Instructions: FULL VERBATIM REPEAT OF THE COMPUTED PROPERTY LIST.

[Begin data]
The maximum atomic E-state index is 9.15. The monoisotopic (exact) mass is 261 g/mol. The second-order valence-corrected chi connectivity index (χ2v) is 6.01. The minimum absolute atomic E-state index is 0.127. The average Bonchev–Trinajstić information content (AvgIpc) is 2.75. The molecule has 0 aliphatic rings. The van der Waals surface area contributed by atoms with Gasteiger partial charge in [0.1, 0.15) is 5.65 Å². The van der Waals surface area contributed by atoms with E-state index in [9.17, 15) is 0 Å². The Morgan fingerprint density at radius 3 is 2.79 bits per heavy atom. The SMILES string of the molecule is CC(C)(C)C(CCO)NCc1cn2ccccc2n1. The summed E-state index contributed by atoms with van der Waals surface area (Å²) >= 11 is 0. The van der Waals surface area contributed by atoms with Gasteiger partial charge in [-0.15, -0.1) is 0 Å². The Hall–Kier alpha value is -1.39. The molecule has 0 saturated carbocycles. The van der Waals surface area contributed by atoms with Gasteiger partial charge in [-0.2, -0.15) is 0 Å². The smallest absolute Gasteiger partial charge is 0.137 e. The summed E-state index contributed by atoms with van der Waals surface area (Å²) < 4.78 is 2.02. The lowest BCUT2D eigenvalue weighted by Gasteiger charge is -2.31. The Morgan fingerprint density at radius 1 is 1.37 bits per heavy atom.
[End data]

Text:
The maximum atomic E-state index is 9.15. The monoisotopic (exact) mass is 261 g/mol. The second-order valence-corrected chi connectivity index (χ2v) is 6.01. The minimum absolute atomic E-state index is 0.127. The average Bonchev–Trinajstić information content (AvgIpc) is 2.75. The molecule has 0 aliphatic rings. The van der Waals surface area contributed by atoms with Gasteiger partial charge in [0.1, 0.15) is 5.65 Å². The van der Waals surface area contributed by atoms with E-state index in [9.17, 15) is 0 Å². The Morgan fingerprint density at radius 3 is 2.79 bits per heavy atom. The SMILES string of the molecule is CC(C)(C)C(CCO)NCc1cn2ccccc2n1. The summed E-state index contributed by atoms with van der Waals surface area (Å²) >= 11 is 0. The van der Waals surface area contributed by atoms with Gasteiger partial charge in [-0.15, -0.1) is 0 Å². The Hall–Kier alpha value is -1.39. The molecule has 0 saturated carbocycles. The van der Waals surface area contributed by atoms with Gasteiger partial charge in [-0.2, -0.15) is 0 Å². The smallest absolute Gasteiger partial charge is 0.137 e. The summed E-state index contributed by atoms with van der Waals surface area (Å²) < 4.78 is 2.02. The lowest BCUT2D eigenvalue weighted by Gasteiger charge is -2.31. The Morgan fingerprint density at radius 1 is 1.37 bits per heavy atom.